Three agencies make the determination whether your workers are employees or independent contractors – the Idaho Industrial Commission (workers’ compensation law), the Idaho Department of Labor, and the Internal Revenue Service. Each agency uses its own guidelines and makes its own decision when classifying workers.
The guidelines below are used by the Idaho Industrial Commission. Click here to view the Internal Revenue Service guidelines.
Coverage under the Workers’ Compensation Law is dependent upon the existence of an employer-employee relationship. Four right-of-control factors distinguish an employee from an independent contractor.
1. Direct Evidence of the Right to Control
Compliance with instructions – Control is present if the person for whom the services are performed has the right to require compliance with instructions throughout the process, not just for the final product or service.
Training – Mandatory training through meetings, attending classes (in person or online), or apprenticeship with a more experienced worker indicates the right to control.
Integration – Integration of the worker’s services into the principal’s business operations shows the worker is subject to direction and control.
Services rendered personally – If the services must be rendered personally (not by an employee of the independent contractor) then the right to control is suggested.
Hiring, firing, supervising and paying assistants – If the person for whom services are rendered hires, discharges, and pays workers, then that factor shows control over all workers. If a worker engages his own assistants, he may be an independent contractor.
Set hours of work – Control is indicated if set hours of work are established by the person for whom services are rendered.
Full time required – If the worker devotes substantially full time to the business of the person for whom services are rendered, then such person has control over the amount of time the worker can work and impliedly restricts the worker from engaging in other gainful work.
Order or sequence determined by principal – If the worker performs services in the order or sequence determined by the person for whom the services are performed, the worker is likely an employee.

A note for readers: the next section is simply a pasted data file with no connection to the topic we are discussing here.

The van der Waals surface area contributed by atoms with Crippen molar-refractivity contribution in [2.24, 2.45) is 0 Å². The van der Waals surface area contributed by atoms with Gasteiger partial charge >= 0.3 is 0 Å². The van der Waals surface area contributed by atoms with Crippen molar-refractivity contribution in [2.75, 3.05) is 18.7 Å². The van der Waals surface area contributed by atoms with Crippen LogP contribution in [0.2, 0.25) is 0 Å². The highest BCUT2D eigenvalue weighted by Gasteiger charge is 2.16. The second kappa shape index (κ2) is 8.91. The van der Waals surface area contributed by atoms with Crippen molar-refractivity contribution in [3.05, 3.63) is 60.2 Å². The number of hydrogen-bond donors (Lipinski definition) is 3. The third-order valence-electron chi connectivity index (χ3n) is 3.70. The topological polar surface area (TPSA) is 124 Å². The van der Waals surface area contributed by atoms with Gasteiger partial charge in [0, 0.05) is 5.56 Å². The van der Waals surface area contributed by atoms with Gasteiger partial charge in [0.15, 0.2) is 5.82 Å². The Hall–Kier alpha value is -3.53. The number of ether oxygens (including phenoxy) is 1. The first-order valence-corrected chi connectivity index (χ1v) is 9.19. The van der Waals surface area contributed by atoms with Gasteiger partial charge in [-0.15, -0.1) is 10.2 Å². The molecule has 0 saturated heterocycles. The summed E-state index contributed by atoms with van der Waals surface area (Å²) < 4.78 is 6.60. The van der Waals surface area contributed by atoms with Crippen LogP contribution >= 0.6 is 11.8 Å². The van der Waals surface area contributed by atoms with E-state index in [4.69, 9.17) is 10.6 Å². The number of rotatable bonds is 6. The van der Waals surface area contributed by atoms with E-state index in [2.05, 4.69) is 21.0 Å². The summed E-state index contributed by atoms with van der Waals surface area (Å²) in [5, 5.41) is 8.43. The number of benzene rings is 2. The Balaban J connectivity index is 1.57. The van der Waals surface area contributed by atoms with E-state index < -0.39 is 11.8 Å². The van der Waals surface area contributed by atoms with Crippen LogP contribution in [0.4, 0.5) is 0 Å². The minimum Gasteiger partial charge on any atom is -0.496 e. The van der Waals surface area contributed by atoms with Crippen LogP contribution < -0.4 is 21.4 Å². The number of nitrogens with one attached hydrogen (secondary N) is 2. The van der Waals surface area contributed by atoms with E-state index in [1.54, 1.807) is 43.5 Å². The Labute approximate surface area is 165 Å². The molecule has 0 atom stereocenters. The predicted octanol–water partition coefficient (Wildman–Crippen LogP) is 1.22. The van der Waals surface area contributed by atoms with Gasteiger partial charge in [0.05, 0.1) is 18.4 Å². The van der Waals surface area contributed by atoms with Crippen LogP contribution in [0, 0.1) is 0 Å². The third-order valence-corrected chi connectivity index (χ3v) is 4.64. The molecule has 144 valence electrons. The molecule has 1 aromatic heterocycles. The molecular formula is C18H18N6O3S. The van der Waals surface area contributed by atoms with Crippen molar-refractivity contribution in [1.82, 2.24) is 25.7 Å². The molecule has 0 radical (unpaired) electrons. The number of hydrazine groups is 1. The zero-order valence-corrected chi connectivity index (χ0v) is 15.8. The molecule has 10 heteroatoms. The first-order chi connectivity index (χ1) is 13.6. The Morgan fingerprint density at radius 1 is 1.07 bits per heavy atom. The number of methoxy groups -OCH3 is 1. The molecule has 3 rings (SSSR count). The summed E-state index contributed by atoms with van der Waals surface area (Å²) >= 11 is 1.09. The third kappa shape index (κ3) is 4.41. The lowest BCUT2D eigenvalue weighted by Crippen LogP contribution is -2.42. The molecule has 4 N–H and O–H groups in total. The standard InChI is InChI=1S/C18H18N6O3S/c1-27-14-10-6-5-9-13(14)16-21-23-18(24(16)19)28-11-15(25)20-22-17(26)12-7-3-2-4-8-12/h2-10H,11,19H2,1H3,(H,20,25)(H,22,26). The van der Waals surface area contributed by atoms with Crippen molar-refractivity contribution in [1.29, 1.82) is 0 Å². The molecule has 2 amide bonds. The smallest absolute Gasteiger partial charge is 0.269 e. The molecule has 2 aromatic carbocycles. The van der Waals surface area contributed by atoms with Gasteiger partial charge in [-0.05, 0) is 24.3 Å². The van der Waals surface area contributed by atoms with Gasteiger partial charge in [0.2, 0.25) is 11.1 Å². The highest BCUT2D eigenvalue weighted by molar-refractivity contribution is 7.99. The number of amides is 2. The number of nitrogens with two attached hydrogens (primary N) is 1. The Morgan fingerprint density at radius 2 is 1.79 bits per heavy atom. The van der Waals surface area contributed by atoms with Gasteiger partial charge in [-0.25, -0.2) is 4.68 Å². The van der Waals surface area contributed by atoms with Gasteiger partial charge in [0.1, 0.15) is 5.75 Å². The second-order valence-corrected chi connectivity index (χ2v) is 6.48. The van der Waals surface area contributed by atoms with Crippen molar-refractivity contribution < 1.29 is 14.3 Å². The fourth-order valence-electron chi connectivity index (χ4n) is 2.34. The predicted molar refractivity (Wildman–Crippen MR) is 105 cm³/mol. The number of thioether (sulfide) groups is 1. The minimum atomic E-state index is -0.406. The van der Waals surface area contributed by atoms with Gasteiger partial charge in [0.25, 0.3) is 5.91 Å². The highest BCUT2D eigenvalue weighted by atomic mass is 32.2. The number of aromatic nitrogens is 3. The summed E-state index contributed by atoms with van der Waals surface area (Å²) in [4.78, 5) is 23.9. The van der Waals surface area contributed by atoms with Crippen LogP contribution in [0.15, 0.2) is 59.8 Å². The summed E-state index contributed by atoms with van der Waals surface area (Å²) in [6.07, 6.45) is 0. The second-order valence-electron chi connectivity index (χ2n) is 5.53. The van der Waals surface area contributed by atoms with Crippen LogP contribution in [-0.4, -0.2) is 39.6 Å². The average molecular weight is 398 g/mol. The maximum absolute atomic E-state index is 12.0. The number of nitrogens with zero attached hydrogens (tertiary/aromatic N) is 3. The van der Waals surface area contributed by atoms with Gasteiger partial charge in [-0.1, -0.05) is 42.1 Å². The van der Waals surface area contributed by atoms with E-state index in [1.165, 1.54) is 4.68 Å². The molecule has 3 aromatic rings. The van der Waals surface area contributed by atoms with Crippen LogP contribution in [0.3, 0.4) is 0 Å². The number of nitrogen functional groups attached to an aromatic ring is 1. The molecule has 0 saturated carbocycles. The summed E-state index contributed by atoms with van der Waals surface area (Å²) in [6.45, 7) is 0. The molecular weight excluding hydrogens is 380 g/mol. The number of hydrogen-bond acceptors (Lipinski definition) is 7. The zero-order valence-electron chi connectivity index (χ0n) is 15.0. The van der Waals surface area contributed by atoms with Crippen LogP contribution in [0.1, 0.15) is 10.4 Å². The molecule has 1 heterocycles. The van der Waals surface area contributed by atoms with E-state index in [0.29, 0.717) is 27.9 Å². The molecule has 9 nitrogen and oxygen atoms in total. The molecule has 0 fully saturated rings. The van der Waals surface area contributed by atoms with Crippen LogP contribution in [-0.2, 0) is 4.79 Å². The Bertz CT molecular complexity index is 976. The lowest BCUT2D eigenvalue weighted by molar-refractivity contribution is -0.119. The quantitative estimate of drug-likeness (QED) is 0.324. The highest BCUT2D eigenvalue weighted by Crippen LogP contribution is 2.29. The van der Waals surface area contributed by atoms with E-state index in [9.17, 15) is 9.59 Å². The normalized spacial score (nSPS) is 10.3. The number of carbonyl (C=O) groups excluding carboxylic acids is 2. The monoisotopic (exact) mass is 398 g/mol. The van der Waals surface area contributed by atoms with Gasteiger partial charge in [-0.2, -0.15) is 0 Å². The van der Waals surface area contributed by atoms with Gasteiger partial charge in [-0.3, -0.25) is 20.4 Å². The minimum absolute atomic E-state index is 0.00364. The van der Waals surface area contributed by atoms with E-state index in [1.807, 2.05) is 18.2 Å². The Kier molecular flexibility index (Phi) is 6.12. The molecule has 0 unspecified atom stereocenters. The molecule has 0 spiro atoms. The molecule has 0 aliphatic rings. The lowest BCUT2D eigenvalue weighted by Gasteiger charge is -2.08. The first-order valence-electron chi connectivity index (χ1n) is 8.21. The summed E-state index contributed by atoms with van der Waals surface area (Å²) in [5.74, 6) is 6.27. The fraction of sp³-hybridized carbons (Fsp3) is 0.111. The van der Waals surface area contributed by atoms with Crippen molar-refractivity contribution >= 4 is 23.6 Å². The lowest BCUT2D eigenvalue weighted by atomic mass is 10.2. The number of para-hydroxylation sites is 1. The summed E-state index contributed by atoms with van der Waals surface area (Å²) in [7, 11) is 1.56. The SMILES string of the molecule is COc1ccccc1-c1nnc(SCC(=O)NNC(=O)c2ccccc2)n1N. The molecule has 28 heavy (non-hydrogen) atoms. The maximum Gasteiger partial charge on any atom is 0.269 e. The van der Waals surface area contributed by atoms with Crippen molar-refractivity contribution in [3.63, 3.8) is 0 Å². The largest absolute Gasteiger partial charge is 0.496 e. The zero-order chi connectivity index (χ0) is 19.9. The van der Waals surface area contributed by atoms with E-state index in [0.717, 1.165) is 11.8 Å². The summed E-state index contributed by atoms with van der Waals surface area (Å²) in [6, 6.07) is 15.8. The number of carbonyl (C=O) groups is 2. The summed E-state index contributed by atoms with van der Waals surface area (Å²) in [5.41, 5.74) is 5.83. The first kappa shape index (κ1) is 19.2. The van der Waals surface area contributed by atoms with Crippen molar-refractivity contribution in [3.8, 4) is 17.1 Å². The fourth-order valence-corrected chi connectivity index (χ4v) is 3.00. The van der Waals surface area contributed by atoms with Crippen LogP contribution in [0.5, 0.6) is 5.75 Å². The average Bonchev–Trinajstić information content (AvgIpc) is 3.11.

Oral or written reports – A requirement that the worker submit regular oral or written reports to the principal indicates control.
Payment of business and/or travelling expenses – If the principal ordinarily pays the worker’s business or traveling expenses, then the worker is usually considered an employee.
Rejecting work opportunities – If the worker has the right to accept or reject work on a particular project without fear of loss of employment, this indicates an independent contractor.
Working for more than one firm at a time – If a worker performs service for several unrelated persons or firms at a time, this is indicative of an independent contractor relationship.
Making service available to the general public – If a worker makes his services available to the general public on a regular and consistent basis this indicates an independent contractor relationship.
Competitive selection among subcontractors – If the principal uses some competitive means for reducing his own cost in selecting a subcontractor, then the principal may be a prime contractor instead of an employer.
2. Method of Payment
Payment on a regular, periodic basis – Payment by the hour, week, day, month or other regular periodic interval generally points to an employer-employee relationship.
Realization of profit or loss – A worker who can realize profit or suffer a loss as a result of the worker’s services (beyond the profit or loss ordinarily realized by the employees) is generally considered an independent contractor.
3. Furnishing of Major Items of Equipment
Working on the employer’s premises – If the work must be completed on the premises of the person for whom the services are performed, this shows control over the worker, particularly if the work could be completed elsewhere.
Furnishing tools and equipment – If the person for whom services are performed furnishes significant tools, materials, or other equipment, this indicates a direct employment relationship. An independent contractor should own his/her own tools and equipment.
Significant investment – If the worker invests in facilities that are used in performing services and that are not typically maintained by employees, this indicates an independent contractor relationship.
Realization of profit or loss – This factor overlaps the method of payment but addresses whether sale of the business assets would provide the worker with a gain or recovery. If so, he may be an independent contractor.
4. Right to Terminate Relationship Without Liability
Continuing relationship – A continuing relationship between the worker and the principal indicates a direct employment relationship, even if the work is performed at recurring irregular intervals.
Right of employer to discharge – The principal’s right to discharge the worker without liability indicates a direct employment relationship.
Employee’s right to terminate – If the worker has the right to stop working at any time without contractual liability, this is indicative of an employment relationship.